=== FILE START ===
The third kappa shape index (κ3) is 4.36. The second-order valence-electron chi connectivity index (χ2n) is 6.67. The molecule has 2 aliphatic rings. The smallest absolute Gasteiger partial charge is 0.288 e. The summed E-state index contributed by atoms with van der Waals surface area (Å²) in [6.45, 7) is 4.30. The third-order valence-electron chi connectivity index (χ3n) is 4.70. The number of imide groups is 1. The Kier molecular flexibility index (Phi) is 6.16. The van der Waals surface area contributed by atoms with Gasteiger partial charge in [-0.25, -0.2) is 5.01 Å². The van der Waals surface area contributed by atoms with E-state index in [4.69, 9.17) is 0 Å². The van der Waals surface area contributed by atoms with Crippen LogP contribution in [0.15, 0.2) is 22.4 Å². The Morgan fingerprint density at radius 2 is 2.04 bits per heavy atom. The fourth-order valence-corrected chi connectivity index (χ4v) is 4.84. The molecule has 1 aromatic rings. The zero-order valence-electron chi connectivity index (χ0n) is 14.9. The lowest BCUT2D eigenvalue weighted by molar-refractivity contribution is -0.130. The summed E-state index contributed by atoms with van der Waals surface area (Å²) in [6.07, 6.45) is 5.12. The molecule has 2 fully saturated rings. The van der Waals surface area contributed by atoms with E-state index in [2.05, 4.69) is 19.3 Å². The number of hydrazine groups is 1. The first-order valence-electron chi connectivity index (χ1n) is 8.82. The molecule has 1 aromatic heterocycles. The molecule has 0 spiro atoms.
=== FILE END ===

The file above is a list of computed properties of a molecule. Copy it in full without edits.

The third kappa shape index (κ3) is 4.36. The second-order valence-electron chi connectivity index (χ2n) is 6.67. The molecule has 2 aliphatic rings. The smallest absolute Gasteiger partial charge is 0.288 e. The summed E-state index contributed by atoms with van der Waals surface area (Å²) in [6.45, 7) is 4.30. The third-order valence-electron chi connectivity index (χ3n) is 4.70. The number of imide groups is 1. The Kier molecular flexibility index (Phi) is 6.16. The van der Waals surface area contributed by atoms with Gasteiger partial charge in [-0.25, -0.2) is 5.01 Å². The van der Waals surface area contributed by atoms with E-state index in [4.69, 9.17) is 0 Å². The van der Waals surface area contributed by atoms with Crippen LogP contribution in [0.15, 0.2) is 22.4 Å². The Morgan fingerprint density at radius 2 is 2.04 bits per heavy atom. The fourth-order valence-corrected chi connectivity index (χ4v) is 4.84. The molecule has 1 aromatic rings. The zero-order valence-electron chi connectivity index (χ0n) is 14.9. The lowest BCUT2D eigenvalue weighted by molar-refractivity contribution is -0.130. The summed E-state index contributed by atoms with van der Waals surface area (Å²) in [6.07, 6.45) is 5.12. The molecule has 2 fully saturated rings. The van der Waals surface area contributed by atoms with E-state index in [2.05, 4.69) is 19.3 Å². The number of hydrazine groups is 1. The first-order valence-electron chi connectivity index (χ1n) is 8.82. The molecule has 1 aromatic heterocycles. The molecule has 0 spiro atoms.